Alice McClure (1884-1971)
Painter-photographer Alice McClure was born in Trinity Grove, Leith, Scotland. Her family moved to Buffalo, New York, where she trained as a fine artist with impressionist painter Edward Dufner, then resident in that city. In 1906 she enrolled in the Glasgow Art School, living with her aunt Sarah Higgins Fraser. She returned to New York and continued training with Dufner, who was embracing a lightsome, radiant palette in in new Parisian style. He no doubt recommended that McClure go to France to finish her education in the fine arts. In 1909 she crossed the Atlantic again, enrolled at the Academie Moderne in Paris and joined the American Woman’s Art Association in the city. She began exhibiting paintings with the Association in winter 1910. McClure was drawn to experimental modernism and exhibited several starkly rendered portraits in the Salon d-Automne in 1913. She served on the jury of the Salon in 1914. World War 1’s outbreak prompted her return to the United States where she took up residence in New York City.
In New York City McClure convinced senior photographer George T. Bassett to go into partnership with her in a portrait gallery located at 224 Fifth Avenue called McClure Studio. Struck by her boldness and vision, Bassett consented to serve as president and financial manager of the firm, using his broad connections in the trade to assist the young artist. McClure threw herself into the associational world of professional photography, hosting the monthly meetings of the Professional Women’s Photographic Club and joining the national societies. She won the reputation of a good sport by serving as the live model for an address by photographer Orrin Champlain on posing at the 1915 Convention of the Photographers’ Association of New England. At that same convention she had ten photo portraits on display as one of the featured exhibits.
Conscious that her reputation as a painter might raise suspicions among the brotherhood of professional photographers, McClure made a direct avowal of her commitment to photography as a representational medium in the pages of Photo Era Magazine in 1915: “There is no profession more vital to mankind than photography. We are writing the history of the world with indelible truth, we are keeping alive the memory of loved ones with more satisfaction than the painter can produce, and I am very sorry to say that we are not receiving from the general public the respect that our profession should demand, because in many cases we do not respect one another.” One admires the rhetorical craft of this call for photographic solidarity, but we should not draw the conclusion from it that McClure had put down her brushes permanently in favor of the camera. In 1917 she showed three still lifes, two flower paints, a landscape, a portrait of Jean Hengerer, and a self portrait at an exhibition at The Memorial Art Gallery in Rochester, New York.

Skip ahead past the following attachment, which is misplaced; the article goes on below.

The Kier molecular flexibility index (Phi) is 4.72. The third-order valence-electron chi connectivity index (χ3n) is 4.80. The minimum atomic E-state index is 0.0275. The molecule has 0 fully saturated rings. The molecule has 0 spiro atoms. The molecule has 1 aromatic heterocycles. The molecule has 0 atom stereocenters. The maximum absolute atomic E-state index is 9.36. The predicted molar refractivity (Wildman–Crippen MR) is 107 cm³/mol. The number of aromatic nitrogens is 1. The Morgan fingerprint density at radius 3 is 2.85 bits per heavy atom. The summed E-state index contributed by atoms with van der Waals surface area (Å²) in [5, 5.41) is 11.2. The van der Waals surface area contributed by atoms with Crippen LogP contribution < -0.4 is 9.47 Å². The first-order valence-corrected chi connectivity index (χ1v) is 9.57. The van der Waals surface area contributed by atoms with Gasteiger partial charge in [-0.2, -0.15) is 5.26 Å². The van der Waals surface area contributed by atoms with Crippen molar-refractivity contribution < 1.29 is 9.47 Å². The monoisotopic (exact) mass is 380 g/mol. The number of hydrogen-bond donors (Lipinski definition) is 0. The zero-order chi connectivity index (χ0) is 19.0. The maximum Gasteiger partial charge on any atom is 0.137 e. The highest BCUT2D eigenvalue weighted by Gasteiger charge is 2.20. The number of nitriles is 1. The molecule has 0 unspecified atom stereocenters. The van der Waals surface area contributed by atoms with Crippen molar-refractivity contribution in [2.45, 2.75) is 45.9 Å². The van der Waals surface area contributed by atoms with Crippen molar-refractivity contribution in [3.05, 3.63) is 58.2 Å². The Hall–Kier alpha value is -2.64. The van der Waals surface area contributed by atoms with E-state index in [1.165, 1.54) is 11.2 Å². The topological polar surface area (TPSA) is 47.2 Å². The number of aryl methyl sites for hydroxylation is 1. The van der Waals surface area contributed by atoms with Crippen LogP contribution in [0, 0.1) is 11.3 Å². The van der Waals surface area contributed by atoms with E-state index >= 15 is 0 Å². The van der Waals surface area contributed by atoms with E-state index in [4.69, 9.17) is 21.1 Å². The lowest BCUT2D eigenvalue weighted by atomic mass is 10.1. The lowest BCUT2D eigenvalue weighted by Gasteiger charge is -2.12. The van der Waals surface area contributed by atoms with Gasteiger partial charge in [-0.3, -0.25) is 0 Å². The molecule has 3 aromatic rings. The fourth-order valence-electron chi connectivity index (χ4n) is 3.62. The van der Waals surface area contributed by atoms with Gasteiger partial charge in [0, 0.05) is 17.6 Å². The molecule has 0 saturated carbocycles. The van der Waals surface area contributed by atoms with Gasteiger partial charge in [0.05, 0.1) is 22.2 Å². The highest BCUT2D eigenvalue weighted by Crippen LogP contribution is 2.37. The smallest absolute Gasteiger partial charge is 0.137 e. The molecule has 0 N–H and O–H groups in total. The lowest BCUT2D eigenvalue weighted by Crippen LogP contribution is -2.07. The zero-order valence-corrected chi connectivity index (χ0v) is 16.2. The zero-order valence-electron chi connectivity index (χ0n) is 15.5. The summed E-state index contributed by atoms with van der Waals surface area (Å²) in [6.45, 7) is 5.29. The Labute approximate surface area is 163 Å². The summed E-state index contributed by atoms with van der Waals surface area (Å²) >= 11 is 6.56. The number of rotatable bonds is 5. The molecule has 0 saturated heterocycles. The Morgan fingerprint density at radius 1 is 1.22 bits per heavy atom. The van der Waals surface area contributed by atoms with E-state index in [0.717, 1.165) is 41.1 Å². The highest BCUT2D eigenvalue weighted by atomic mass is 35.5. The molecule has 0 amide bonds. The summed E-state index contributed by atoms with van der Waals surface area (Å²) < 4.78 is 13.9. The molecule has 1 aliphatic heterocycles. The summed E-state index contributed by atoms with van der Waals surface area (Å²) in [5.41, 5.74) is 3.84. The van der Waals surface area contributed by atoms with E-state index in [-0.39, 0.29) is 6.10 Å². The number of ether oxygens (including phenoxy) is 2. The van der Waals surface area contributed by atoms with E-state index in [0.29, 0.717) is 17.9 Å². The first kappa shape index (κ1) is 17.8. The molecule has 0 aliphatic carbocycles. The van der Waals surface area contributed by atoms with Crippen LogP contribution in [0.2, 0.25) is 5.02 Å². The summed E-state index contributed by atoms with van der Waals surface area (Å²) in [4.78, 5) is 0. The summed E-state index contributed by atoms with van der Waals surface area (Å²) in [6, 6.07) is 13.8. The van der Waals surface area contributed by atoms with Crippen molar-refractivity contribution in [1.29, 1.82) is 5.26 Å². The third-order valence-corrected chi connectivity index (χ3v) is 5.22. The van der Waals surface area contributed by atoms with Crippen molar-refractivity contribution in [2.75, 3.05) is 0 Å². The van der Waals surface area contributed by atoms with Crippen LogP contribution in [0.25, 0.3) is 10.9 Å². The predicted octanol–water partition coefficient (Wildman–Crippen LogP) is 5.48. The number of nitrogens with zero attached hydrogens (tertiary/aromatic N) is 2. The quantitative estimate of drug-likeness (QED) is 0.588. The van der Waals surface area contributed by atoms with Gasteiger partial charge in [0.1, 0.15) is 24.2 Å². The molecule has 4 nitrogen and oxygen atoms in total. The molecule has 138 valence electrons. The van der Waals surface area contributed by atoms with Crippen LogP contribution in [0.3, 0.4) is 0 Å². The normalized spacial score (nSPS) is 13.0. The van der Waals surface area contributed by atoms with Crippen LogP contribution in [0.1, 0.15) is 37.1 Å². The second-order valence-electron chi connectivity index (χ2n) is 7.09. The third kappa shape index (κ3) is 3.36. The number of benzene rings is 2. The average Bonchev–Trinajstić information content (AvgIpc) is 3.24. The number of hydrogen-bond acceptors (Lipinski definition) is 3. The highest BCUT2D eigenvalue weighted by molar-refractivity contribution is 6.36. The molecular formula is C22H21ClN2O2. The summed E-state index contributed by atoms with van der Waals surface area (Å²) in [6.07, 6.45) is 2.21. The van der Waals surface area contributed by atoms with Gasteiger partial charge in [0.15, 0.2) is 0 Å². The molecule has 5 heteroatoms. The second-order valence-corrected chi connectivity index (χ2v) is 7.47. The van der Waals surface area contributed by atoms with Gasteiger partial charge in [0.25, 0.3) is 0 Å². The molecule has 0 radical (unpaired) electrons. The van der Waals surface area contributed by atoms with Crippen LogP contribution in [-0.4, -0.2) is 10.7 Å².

Almost immediately McClure Studio became a favorite haunt of the actresses then dominating Broadway. In December 1915, McClure’s Magazine featured a large portrait of Pauline Frederick to illustrate Anna Steese Richardson’s article on the rise of the vamp, “What’s the Use of Being Good.” Placements in The New York Times, The Green Book, American Magazine, and The Sketch followed. From 1915 to 1922 McClure and her collaborator Mildred N. Weed prospered. Of that wartime generation of actresses that sat for McClure, Genevieve Tobin, Josephine Victor, the lovely ingénue Maude Fealy, Laura Walker, Violet Heming, and Marguerite Clarke inspired particularly arresting images.
 Carol Lowrey, “Edward Dufner,” A Legacy of Art: Paintings and Sculptures by Artist Life Members of the National Arts Club (New York: Hudson Hills, 2007), 88-89.
 “Show Women Artists’ Work,” New York Times (February 13, 1910), 4. “American Women Exhibit in Paris,” New York Times (February 20, 1910): “Two portraits of humble models, ‘Antoinette’ and ‘Jeanne’ by Alice McClure, are remarkable for their strength and boldness, but their searching literalness unfortunately appeals little to the aesthetic sense. Still they illustrate what is considered the best result of the independent movement in art, of which Paris found a somewhat conglomerate expression in the Autumn salon.”
 Polk’s New York Copartnership and Corporation Directory, Boroughs of Manhattan and Brooklyn (New York: Polk, 1915), 617.
 Alice McClure, “Breaking In On Fifth Avenue,” Photo Era Magazine 35 (1915), pp. 235-36.
 J. P. Haley, “August Tenth in Boston,” Bulletin of Photography 17 (1915), 84.
 For the feminine domination of the 1915-1916 Broadway season, see Anna Steese Richardson, “A Woman-Made Season; Beauty, Brains and Technique Win,” McClure’s Magazine 46, 6 (April 1916), 22-23. This article is illustrated by a McClure portrait.
Alice McClure developed a modernist approach to posing. Against a featureless background of light, a partial image of the sitter projects from the left frame of the pictorial field. Sometimes the subject rests an elbow on the table (as in the images of Josephine Victor and Juliet Day), sometimes a head turns to regard us from relatively close distance (as Laura Walker does). Magazine editors found these sorts of portraits dramatic, even in the muted fidelity of half tone reproduction.